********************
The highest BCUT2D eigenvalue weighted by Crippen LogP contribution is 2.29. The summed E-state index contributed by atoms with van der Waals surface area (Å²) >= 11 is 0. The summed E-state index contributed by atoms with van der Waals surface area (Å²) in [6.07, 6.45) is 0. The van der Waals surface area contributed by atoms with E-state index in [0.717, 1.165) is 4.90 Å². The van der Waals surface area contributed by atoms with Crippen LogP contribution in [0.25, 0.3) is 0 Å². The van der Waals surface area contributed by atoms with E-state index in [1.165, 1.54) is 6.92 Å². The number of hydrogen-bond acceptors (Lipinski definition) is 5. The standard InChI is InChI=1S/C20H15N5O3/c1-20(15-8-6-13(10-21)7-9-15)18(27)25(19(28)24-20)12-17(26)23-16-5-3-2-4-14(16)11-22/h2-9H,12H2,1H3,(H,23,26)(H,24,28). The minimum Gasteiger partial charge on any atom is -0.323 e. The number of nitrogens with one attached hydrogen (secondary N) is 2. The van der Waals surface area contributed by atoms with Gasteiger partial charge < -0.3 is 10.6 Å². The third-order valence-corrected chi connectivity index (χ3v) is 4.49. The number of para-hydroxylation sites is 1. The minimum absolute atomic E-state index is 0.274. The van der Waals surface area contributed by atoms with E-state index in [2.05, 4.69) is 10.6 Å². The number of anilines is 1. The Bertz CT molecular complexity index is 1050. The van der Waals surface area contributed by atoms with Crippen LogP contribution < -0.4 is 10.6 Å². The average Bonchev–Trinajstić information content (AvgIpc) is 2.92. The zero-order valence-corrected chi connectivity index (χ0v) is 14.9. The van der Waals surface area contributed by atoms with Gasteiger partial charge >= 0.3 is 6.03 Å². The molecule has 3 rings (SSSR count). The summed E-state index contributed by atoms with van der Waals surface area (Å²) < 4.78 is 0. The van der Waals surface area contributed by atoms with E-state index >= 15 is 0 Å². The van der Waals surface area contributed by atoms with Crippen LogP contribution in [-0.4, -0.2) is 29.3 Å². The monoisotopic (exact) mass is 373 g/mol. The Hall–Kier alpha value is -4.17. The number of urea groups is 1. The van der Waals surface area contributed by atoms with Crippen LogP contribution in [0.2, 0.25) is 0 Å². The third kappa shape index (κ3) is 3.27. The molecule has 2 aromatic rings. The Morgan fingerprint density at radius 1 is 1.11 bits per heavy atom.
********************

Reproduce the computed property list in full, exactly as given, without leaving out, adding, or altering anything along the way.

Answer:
The highest BCUT2D eigenvalue weighted by Crippen LogP contribution is 2.29. The summed E-state index contributed by atoms with van der Waals surface area (Å²) >= 11 is 0. The summed E-state index contributed by atoms with van der Waals surface area (Å²) in [6.07, 6.45) is 0. The van der Waals surface area contributed by atoms with E-state index in [0.717, 1.165) is 4.90 Å². The van der Waals surface area contributed by atoms with Crippen LogP contribution in [0.25, 0.3) is 0 Å². The van der Waals surface area contributed by atoms with E-state index in [1.165, 1.54) is 6.92 Å². The number of hydrogen-bond acceptors (Lipinski definition) is 5. The standard InChI is InChI=1S/C20H15N5O3/c1-20(15-8-6-13(10-21)7-9-15)18(27)25(19(28)24-20)12-17(26)23-16-5-3-2-4-14(16)11-22/h2-9H,12H2,1H3,(H,23,26)(H,24,28). The minimum Gasteiger partial charge on any atom is -0.323 e. The number of nitrogens with one attached hydrogen (secondary N) is 2. The van der Waals surface area contributed by atoms with Gasteiger partial charge < -0.3 is 10.6 Å². The third-order valence-corrected chi connectivity index (χ3v) is 4.49. The number of para-hydroxylation sites is 1. The minimum absolute atomic E-state index is 0.274. The van der Waals surface area contributed by atoms with E-state index in [2.05, 4.69) is 10.6 Å². The number of anilines is 1. The Bertz CT molecular complexity index is 1050. The van der Waals surface area contributed by atoms with Crippen LogP contribution < -0.4 is 10.6 Å². The average Bonchev–Trinajstić information content (AvgIpc) is 2.92. The zero-order valence-corrected chi connectivity index (χ0v) is 14.9. The van der Waals surface area contributed by atoms with Gasteiger partial charge >= 0.3 is 6.03 Å². The molecule has 3 rings (SSSR count). The summed E-state index contributed by atoms with van der Waals surface area (Å²) < 4.78 is 0. The van der Waals surface area contributed by atoms with E-state index >= 15 is 0 Å². The van der Waals surface area contributed by atoms with Crippen LogP contribution in [-0.4, -0.2) is 29.3 Å². The monoisotopic (exact) mass is 373 g/mol. The Hall–Kier alpha value is -4.17. The number of urea groups is 1. The van der Waals surface area contributed by atoms with Crippen LogP contribution in [0.2, 0.25) is 0 Å². The third kappa shape index (κ3) is 3.27. The molecule has 2 aromatic rings. The Morgan fingerprint density at radius 1 is 1.11 bits per heavy atom.